Tea & Truth

Maintaining Integrity in a World of Flakes

Aug 27, 2018

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Hi friends! Have you ever experienced that awkward moment when someone is so visibly upset that they’re yelling right in front of you and it has nothing at all to do with anything you did? Well, let me tell you a story…

“I get so frustrated by your culture! Please don’t tell me ‘Let’s get together sometime,’ if you aren’t going to follow up on it! Just keep your word – act like a Christian!” My Korean professor slammed her books onto her desk. Oh, boy, did I feel uncomfortable. And convicted, even though her morning diatribe wasn’t directed at me or anyone else in our Intercultural Communication class.

Were my professor’s feelings unfounded? Maybe not. Our society has gotten into the habit of saying we’ll do things without any real intention of following through. If it happens, great! If not, no sweat.

So what?

Just because something is culturally acceptable doesn’t mean that it’s biblical. It’s our responsibility as believers to test and discern what glorifies God best through reading His Word – the lens of absolute truth through which we view and interpret the goings-on in the world. So, then, what does the Bible say about keeping our word?

  •   “But above all things, my brethren, swear not, neither by heaven, neither by
         the earth, neither by any other oath: but let your yea be yea; and your nay, nay;
         lest ye fall into condemnation.” James 5:12
  •     “Lying lips are abomination to the LORD: but they that deal truly are His delight.” Proverbs 12:22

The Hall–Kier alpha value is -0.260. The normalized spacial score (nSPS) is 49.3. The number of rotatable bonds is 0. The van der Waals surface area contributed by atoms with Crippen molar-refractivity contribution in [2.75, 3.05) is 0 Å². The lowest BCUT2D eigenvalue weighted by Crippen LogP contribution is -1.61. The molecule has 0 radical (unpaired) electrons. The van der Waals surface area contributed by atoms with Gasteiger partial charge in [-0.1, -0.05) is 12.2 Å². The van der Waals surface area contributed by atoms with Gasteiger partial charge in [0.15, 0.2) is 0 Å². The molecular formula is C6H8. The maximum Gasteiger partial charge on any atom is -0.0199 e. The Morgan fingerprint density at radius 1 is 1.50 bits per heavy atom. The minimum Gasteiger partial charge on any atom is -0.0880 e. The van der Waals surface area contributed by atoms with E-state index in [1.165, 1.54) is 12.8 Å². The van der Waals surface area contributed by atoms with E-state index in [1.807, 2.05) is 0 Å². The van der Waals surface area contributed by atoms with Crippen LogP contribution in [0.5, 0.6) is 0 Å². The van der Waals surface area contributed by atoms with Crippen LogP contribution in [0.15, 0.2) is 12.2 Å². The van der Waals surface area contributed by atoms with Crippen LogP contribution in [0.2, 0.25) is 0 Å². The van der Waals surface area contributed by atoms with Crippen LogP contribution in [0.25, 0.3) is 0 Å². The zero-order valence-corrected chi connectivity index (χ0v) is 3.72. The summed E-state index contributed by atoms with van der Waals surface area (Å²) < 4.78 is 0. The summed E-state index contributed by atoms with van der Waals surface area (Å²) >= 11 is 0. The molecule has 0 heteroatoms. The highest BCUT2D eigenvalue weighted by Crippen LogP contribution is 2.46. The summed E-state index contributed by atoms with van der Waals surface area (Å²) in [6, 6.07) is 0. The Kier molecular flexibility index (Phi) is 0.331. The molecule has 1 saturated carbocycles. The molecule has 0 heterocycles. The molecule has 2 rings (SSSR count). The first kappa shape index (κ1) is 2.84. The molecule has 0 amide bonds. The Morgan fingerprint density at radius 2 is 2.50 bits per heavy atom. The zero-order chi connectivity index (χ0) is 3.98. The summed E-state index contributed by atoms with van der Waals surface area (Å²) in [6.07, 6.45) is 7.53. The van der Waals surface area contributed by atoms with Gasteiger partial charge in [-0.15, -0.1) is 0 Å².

•     “The integrity of the upright shall guide them: but the perverseness of transgressors shall
         destroy them.” Proverbs 11:3

The Bible uses some pretty strong language to emphasize the importance of keeping our commitments. It also doesn’t mention keeping our word only when it’s convenient or when we feel like it. But it does promise blessing to those who choose integrity and righteousness. Matthew 5:6 says, “Blessed are they which do hunger and thirst after righteousness: for they shall be filled.”

Let’s be honest…

When we say we’re going to do something, we are giving our word. The words “I promise” or “I swear” shouldn’t have to be present for a statement to mean anything of significance. In fact, the Bible even encourages us not to use such vernacular (Matthew 5:33-37).

God doesn’t call us to meet the status quo. We are called to stand out, to be sanctified, to be in the world but not of it. Romans 12:2 says, “And be not conformed to this world: but be ye transformed by the renewing of your mind, that ye may prove what is that good, and acceptable, and perfect, will of God.” If we live like the world does, we are unrecognizable as followers of Christ.

Not only that, but the world is watching us to see if we live according to the standard we claim. Mahatma Gandhi said, “I like your Christ, but I do not like your Christians. Your Christians are so unlike your Christ.” OUCH! The world can see when we are hypocritical and judges us for it. Instead, God desires our conversations to be “honest among the Gentiles: that, whereas they speak against you as evildoers, they may by your good works, which they shall behold, glorify God in the day of visitation” (I Peter 2:12).

What now?

I find that we’re more tempted to break commitments if a better or more convenient opportunity comes along. First Corinthians 10:23 says, “All things are lawful for me, but all things are not expedient: all things are lawful for me, but all things edify not.” Edification is all about setting ourselves – our needs and desires – aside to build others up.

My Intercultural Communication professor saw a direct link between following through on our words and acting like Christians. So, let’s test our actions to see if they represent Christ well to the glory of God, and make changes if necessary. Our God is full of mercy and grace!

   But sanctify the Lord God in your hearts: and be ready always to give an answer to every
   man that asketh you a reason of the hope that is in you with meekness and fear:
   having a good conscience; that, whereas they speak evil of you, as of evildoers,
   they may be ashamed that falsely accuse your good conversation in Christ.
   I Peter 3:15-16 [emphasis mine]

Jessie Chamberlain
Family Radio Staff

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